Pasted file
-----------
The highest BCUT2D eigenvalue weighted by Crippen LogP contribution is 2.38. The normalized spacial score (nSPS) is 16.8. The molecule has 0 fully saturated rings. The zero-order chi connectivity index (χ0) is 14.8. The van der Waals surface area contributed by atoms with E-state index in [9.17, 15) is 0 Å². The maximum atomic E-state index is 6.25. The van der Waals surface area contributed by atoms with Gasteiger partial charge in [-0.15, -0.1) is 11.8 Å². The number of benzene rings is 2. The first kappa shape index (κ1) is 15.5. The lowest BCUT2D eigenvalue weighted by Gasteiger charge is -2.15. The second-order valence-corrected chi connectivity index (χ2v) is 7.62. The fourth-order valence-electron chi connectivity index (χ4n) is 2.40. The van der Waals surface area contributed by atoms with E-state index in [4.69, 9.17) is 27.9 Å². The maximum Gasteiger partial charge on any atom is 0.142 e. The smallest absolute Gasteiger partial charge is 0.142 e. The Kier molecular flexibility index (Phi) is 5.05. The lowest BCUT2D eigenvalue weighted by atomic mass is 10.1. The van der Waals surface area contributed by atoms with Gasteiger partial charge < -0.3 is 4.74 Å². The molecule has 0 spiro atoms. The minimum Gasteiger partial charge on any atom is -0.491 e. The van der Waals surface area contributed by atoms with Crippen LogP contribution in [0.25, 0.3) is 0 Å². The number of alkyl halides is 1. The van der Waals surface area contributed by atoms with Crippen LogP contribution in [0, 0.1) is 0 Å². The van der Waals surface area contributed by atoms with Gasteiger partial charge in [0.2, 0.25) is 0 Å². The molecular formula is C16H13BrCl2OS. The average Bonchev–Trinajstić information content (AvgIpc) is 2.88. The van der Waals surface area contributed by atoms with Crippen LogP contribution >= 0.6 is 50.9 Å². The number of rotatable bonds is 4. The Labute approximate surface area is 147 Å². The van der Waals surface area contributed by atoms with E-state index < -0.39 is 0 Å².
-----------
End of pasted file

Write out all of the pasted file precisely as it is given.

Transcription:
The highest BCUT2D eigenvalue weighted by Crippen LogP contribution is 2.38. The normalized spacial score (nSPS) is 16.8. The molecule has 0 fully saturated rings. The zero-order chi connectivity index (χ0) is 14.8. The van der Waals surface area contributed by atoms with E-state index in [9.17, 15) is 0 Å². The maximum atomic E-state index is 6.25. The van der Waals surface area contributed by atoms with Gasteiger partial charge in [-0.15, -0.1) is 11.8 Å². The number of benzene rings is 2. The first kappa shape index (κ1) is 15.5. The lowest BCUT2D eigenvalue weighted by Gasteiger charge is -2.15. The second-order valence-corrected chi connectivity index (χ2v) is 7.62. The fourth-order valence-electron chi connectivity index (χ4n) is 2.40. The van der Waals surface area contributed by atoms with E-state index in [4.69, 9.17) is 27.9 Å². The maximum Gasteiger partial charge on any atom is 0.142 e. The smallest absolute Gasteiger partial charge is 0.142 e. The Kier molecular flexibility index (Phi) is 5.05. The lowest BCUT2D eigenvalue weighted by atomic mass is 10.1. The van der Waals surface area contributed by atoms with Gasteiger partial charge < -0.3 is 4.74 Å². The molecule has 0 spiro atoms. The minimum Gasteiger partial charge on any atom is -0.491 e. The van der Waals surface area contributed by atoms with Crippen LogP contribution in [0.25, 0.3) is 0 Å². The number of alkyl halides is 1. The van der Waals surface area contributed by atoms with Crippen LogP contribution in [0, 0.1) is 0 Å². The van der Waals surface area contributed by atoms with Gasteiger partial charge in [0.2, 0.25) is 0 Å². The molecular formula is C16H13BrCl2OS. The average Bonchev–Trinajstić information content (AvgIpc) is 2.88. The van der Waals surface area contributed by atoms with Crippen LogP contribution >= 0.6 is 50.9 Å². The number of rotatable bonds is 4. The Labute approximate surface area is 147 Å². The van der Waals surface area contributed by atoms with E-state index < -0.39 is 0 Å².